Types of Antioxidants

There are three primary types of antioxidants found in nature. These include phytochemicals, vitamins, and enzymes. Most of the most powerful antioxidants are found in plants. This is due to the fact that plants are exposed to UV light all throughout the day.

Because plants generate a large number of free radicals, they have a natural built-in protection system that prevents the free radicals from causing the cellular damage that would eventually result in the plant withering and dying. This protection comes from naturally-occurring antioxidants.


Antioxidant Enzymes


Enzymes are types of antioxidants that come from the protein and minerals we eat as part of our daily diets. These enzymes are synthesized in the human body, and include superoxide dismutase (SOD), glutathione peroxidase, glutathione reductase, and catalases.

In order for antioxidant enzymes to provide optimum antioxidant activity, they require co-factors such as iron, copper, selenium, magnesium, and zinc. The quality of the protein source does have an impact on the quality of the antioxidant enzymes.


Antioxidant Vitamins


The human body does not produce antioxidant vitamins naturally, so it is essential to include dietary sources of them in our daily intake of food, be it through foods or supplements. Common antioxidant vitamins include vitamins A, C, E, folic acid, and beta-carotene.

Vitamin A is particularly important for improving the immune system, eye health, tissue repair, and cholesterol levels. Vitamin C helps to protect the skin from UV damage, promotes better iron absorption, provides greater resistance to infections, and helps to regulate blood cholesterol. Vitamin E is important for maintaining healthy blood vessels, improving skin conditions, and protecting the body's membrane. Meanwhile, folic acid is important to women of childbearing years, particularly in preventing the development of neural tube defects in the fetus.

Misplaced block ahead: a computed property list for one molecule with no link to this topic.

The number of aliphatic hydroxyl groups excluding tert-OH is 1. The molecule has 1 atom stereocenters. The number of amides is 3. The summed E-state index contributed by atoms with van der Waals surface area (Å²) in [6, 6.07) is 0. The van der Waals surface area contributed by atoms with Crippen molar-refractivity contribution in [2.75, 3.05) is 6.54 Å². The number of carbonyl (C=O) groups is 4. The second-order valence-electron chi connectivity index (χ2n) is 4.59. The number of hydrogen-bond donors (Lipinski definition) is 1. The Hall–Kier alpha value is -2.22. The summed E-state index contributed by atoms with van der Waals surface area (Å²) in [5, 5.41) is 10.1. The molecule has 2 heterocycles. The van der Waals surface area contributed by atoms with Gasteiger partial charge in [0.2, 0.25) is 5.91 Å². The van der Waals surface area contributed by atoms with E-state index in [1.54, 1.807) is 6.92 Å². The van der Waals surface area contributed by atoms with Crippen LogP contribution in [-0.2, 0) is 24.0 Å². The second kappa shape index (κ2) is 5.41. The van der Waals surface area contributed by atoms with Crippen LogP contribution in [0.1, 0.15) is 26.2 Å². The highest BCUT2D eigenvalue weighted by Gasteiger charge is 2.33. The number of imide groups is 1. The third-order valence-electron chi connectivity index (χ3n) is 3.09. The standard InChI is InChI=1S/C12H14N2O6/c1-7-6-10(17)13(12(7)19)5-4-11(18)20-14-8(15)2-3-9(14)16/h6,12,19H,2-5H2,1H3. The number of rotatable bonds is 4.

Beta-carotene is a powerful carotenoid (which is a type of phytochemical) that is considered to offer the best protection against singlet oxygen and free radicals. This vitamin is most commonly found in orange-colored vegetables like carrots, pumpkins, and sweet potatoes, and dark green vegetables like spinach, kale, and collards.

Coenzyme Q10 (or CoQ10), is a vitamin-like substance produced by the body that has been shown to be a necessary component in the basic functioning of cells. The production of this substance does decrease naturally as we age, and its reduction has been linked to the development of various age-related diseases and conditions.


Antioxidant Phytochemicals


Phytochemicals are the antioxidants that are naturally used by plants to protect themselves against free radicals . Studies show that humans who eat sources of phytochemicals also benefit from the antioxidant properties of the plant. Phytochemicals are broken down into the following categories:

• Carotenoids
• Flavonoids
• Allyl sulfides
• Polyphenols

Most natural whole foods, such as whole grains, fruits, and vegetables, contain phytochemicals, whereas processed or refined foods contain little to no phytochemicals.